CARSON CITY — Government agencies in Nevada may no longer do business with companies that engage in efforts to boycott Israel.
Senate Bill 26, sponsored by Republican Lt. Gov. Mark Hutchison, would require companies to provide written certification that they are not involved in a boycott of Israel or Israeli companies in order to qualify for a contract with a government agency. The bill also calls for scrutiny of the state’s investments for ties to companies that boycott Israel.
As a state legislator, Hutchison went to Israel and his group was introduced in a restaurant overlooking the Sea of Galilee. He said his group got a standing ovation.
“It underscored for me just the importance of that relationship,” Hutchison told the Senate Government Affairs Committee on Monday, which didn’t take immediate action.
“I saw firsthand how much the Israeli people love Americans and how important they are as an ally.”
The legislation is in response to the Boycott, Divestment and Sanctions campaign. The BDS campaign is a worldwide effort to use a boycott to put economic and political pressure on Israel to voice objections about the nation’s role in the conflict between Israelis and Palestinians.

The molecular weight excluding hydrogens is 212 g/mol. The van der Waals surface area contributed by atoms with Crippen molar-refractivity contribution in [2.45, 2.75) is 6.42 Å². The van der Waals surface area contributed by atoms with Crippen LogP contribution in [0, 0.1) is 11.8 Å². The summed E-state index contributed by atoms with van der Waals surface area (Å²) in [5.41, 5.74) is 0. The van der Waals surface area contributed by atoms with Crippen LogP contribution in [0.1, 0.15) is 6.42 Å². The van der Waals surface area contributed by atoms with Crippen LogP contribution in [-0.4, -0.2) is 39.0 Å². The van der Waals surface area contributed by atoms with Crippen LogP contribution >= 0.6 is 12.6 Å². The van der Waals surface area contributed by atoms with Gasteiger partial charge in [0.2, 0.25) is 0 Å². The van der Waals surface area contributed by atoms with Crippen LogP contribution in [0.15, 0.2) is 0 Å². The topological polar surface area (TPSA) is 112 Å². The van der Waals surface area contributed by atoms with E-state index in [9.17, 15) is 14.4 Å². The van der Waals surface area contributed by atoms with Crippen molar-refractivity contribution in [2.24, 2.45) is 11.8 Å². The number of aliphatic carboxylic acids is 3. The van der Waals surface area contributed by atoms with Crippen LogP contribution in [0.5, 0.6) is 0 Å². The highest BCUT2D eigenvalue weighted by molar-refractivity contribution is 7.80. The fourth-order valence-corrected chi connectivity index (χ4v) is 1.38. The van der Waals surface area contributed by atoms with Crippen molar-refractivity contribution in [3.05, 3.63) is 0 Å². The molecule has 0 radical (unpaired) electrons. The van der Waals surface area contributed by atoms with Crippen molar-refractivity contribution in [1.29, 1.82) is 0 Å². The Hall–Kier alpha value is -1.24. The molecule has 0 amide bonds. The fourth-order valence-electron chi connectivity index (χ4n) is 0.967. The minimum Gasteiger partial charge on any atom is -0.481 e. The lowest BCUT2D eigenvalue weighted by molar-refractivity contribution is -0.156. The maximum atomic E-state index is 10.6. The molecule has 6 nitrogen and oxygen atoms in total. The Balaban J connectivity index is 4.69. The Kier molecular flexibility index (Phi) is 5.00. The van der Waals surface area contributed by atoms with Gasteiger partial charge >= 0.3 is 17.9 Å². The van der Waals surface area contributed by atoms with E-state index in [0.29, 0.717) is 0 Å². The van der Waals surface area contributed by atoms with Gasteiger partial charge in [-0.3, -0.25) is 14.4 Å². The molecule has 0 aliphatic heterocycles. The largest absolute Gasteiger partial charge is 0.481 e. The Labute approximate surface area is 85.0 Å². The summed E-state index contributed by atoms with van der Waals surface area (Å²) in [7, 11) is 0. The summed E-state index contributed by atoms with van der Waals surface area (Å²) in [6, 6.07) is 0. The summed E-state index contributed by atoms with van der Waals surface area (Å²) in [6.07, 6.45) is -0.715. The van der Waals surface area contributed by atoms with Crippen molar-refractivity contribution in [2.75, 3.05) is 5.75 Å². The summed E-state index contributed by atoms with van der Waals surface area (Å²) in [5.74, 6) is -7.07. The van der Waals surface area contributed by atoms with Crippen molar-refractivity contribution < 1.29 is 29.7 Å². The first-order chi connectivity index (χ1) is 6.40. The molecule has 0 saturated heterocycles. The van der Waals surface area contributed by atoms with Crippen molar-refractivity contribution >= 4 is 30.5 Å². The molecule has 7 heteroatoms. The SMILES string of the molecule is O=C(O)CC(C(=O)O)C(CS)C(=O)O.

Hutchison’s bill had wide support from Nevada’s Jewish community.
Marla Letizia, board chair of Jewish Nevada, said Jewish groups across the country have taken an active role in speaking out about the issue.
“The BDS movement seeks to engage in economic warfare against the state of Israel,” she said.
She noted the bill does not prohibit people from advocating or lobbying.
“They live in America,” she said. “They can do what they wish, though it hurts our heart.”
Shelley Berkley, a former Nevada Democratic congresswoman, testified in support of the bill.
The bill also has letters of support from U.S. Sen. Dean Heller, R-Nev.; U.S. Rep. Dina Titus, D-Nev.; U.S. Rep. Jacky Rosen, D-Nev.; and U.S. Rep. Mark Amodei, R-Nev
Holly Welborn, a lobbyist with the ACLU of Nevada, said the organization has concerns about the bill infringing on free speech rights. She said compelling a contractor to sign a document aligning with the state’s political beliefs is in violation with the First Amendment.
“If governmental speech rights trumped individual speech rights, the First Amendment would have no meaning,” the ACLU said in a letter to lawmakers.
The bill does not apply to company’s business decisions — only boycotts against Israel that discriminate on the basis of nationality or religion.
About 16 states have passed or introduced similar legislation targeting companies that boycott Israel.
Under the bill, the state treasurer is required to create a list of scrutinized funds with a direct or indirect holding and prepare an annual report. The treasurer is required to sell redeem or divest of all direct holdings within three months of producing the list.
In that same vein, the bill would require the state’s Public Employees’ Retirement Board to identify and prepare an annual report about investments of money it makes into companies that boycott Israel.